But it did give us one of the show’s best lines of all time: “Do not talk to me that way. I am your boss. And I may someday be your father.” Where’s Darth Vader when you need him? So to recap: Is it unlawful to sleep with the mother of one of your subordinates? Probably not. Is it a really bad idea? Oh yeah!

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Growing Up Grotti

October 16, 2009 - by: Kristin Starnes Gray 4 COMMENTS

Litigation Value: Oscar’s damages–climbing; diversity and harassment training from a trained professional–$2,000; backing off the mafia–priceless.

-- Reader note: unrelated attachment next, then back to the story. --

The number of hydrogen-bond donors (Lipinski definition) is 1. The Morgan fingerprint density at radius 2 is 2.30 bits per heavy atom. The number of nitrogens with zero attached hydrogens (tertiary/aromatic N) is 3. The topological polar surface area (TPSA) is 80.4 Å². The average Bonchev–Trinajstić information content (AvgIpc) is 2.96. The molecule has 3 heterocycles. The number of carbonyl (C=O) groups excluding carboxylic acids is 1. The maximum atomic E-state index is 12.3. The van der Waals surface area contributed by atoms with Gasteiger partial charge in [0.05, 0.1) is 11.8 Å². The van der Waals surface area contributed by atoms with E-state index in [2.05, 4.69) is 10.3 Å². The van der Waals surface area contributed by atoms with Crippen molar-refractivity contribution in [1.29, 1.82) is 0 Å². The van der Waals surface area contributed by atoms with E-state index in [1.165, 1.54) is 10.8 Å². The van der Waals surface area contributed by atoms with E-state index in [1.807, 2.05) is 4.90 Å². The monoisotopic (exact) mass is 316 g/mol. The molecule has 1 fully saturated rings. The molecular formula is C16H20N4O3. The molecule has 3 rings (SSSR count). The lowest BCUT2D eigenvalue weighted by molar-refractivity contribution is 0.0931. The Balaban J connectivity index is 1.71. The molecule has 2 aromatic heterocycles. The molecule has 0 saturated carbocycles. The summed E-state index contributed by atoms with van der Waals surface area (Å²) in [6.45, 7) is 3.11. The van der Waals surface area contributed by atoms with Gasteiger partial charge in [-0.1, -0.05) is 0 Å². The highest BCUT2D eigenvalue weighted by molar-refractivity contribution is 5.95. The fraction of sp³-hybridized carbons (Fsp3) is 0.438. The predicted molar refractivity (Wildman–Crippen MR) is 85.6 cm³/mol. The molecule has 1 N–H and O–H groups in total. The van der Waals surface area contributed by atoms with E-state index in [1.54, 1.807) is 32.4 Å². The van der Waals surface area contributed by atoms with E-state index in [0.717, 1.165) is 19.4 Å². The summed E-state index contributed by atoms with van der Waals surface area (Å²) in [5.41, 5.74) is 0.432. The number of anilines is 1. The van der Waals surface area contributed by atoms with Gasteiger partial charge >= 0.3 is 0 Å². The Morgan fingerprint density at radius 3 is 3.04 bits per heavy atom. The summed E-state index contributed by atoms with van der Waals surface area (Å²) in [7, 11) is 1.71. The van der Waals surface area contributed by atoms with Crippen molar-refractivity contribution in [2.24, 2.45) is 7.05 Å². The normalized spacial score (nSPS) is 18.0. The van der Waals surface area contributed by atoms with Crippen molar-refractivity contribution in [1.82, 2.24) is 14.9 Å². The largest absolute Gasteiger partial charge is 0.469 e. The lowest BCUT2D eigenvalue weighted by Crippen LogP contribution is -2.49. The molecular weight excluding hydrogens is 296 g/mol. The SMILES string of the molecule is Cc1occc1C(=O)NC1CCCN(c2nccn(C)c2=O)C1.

It’s a new episode of The Office that has Michael, Dwight, and Andy convinced that an insurance salesman is part of the mafia based on “his southern Italian heritage.”  While it was entertaining for viewers to watch the trio (and Pat the Mechanic) battle a perceived low-level mafia shakedown, it is certainly not office-appropriate conduct.  Looks like our friends at Dunder Mifflin need a refresher on national origin discrimination, and I am sure Oscar would agree.  National origin is not limited to the country where a person was born, but it also includes the country from which a person’s ancestors came.  In addition, national origin discrimination can include discrimination because the individual possesses the physical, cultural, or linguistic characteristics of a national origin group.  An employee’s objective appearance can form the basis for an unlawful discrimination claim.  For example, the Third Circuit found that an employee was discriminated against as Hispanic even though the employee regarded himself as a Sephardic Jew.